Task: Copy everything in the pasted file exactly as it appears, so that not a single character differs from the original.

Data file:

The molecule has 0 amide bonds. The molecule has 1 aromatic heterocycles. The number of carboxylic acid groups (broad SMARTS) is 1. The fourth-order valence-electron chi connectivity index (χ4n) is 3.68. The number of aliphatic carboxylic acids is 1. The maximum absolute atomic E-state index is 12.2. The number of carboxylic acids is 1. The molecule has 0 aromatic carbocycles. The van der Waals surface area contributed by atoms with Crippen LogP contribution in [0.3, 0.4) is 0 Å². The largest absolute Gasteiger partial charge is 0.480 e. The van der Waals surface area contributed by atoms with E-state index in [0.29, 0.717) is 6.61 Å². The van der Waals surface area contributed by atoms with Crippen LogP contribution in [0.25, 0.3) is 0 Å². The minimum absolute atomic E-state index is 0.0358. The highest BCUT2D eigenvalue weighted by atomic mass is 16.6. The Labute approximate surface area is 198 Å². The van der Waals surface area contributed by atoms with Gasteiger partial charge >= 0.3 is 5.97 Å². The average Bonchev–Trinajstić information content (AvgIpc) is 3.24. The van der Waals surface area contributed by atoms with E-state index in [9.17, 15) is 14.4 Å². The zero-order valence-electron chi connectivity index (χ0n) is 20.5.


The molecule has 0 amide bonds. The molecule has 1 aromatic heterocycles. The number of carboxylic acid groups (broad SMARTS) is 1. The fourth-order valence-electron chi connectivity index (χ4n) is 3.68. The number of aliphatic carboxylic acids is 1. The maximum absolute atomic E-state index is 12.2. The number of carboxylic acids is 1. The molecule has 0 aromatic carbocycles. The van der Waals surface area contributed by atoms with Crippen LogP contribution in [0.3, 0.4) is 0 Å². The largest absolute Gasteiger partial charge is 0.480 e. The van der Waals surface area contributed by atoms with E-state index in [0.29, 0.717) is 6.61 Å². The van der Waals surface area contributed by atoms with Crippen LogP contribution in [0.25, 0.3) is 0 Å². The minimum absolute atomic E-state index is 0.0358. The highest BCUT2D eigenvalue weighted by atomic mass is 16.6. The Labute approximate surface area is 198 Å². The van der Waals surface area contributed by atoms with Gasteiger partial charge >= 0.3 is 5.97 Å². The average Bonchev–Trinajstić information content (AvgIpc) is 3.24. The van der Waals surface area contributed by atoms with E-state index in [9.17, 15) is 14.4 Å². The zero-order valence-electron chi connectivity index (χ0n) is 20.5.